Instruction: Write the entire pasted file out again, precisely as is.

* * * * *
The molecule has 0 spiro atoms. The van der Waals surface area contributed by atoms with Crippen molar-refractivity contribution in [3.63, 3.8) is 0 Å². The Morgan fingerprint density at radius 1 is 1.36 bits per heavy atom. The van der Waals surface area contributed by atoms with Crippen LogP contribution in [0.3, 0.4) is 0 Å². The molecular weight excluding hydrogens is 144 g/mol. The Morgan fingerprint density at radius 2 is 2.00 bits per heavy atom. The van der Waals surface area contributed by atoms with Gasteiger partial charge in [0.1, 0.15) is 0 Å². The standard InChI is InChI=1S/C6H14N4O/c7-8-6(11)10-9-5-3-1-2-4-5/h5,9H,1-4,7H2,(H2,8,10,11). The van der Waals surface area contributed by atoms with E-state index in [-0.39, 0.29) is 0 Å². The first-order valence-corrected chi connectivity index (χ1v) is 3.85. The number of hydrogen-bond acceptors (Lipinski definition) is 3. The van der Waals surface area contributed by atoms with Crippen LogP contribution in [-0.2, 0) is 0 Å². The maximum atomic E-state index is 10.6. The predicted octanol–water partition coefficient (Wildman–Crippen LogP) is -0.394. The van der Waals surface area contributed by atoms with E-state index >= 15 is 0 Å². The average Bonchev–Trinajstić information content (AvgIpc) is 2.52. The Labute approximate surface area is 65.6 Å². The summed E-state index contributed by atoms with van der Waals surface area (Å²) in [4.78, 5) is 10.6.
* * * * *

The molecule has 0 spiro atoms. The van der Waals surface area contributed by atoms with Crippen molar-refractivity contribution in [3.63, 3.8) is 0 Å². The Morgan fingerprint density at radius 1 is 1.36 bits per heavy atom. The van der Waals surface area contributed by atoms with Crippen LogP contribution in [0.3, 0.4) is 0 Å². The molecular weight excluding hydrogens is 144 g/mol. The Morgan fingerprint density at radius 2 is 2.00 bits per heavy atom. The van der Waals surface area contributed by atoms with Gasteiger partial charge in [0.1, 0.15) is 0 Å². The standard InChI is InChI=1S/C6H14N4O/c7-8-6(11)10-9-5-3-1-2-4-5/h5,9H,1-4,7H2,(H2,8,10,11). The van der Waals surface area contributed by atoms with E-state index in [-0.39, 0.29) is 0 Å². The first-order valence-corrected chi connectivity index (χ1v) is 3.85. The number of hydrogen-bond acceptors (Lipinski definition) is 3. The van der Waals surface area contributed by atoms with Crippen LogP contribution in [-0.2, 0) is 0 Å². The maximum atomic E-state index is 10.6. The predicted octanol–water partition coefficient (Wildman–Crippen LogP) is -0.394. The van der Waals surface area contributed by atoms with E-state index >= 15 is 0 Å². The average Bonchev–Trinajstić information content (AvgIpc) is 2.52. The Labute approximate surface area is 65.6 Å². The summed E-state index contributed by atoms with van der Waals surface area (Å²) in [4.78, 5) is 10.6.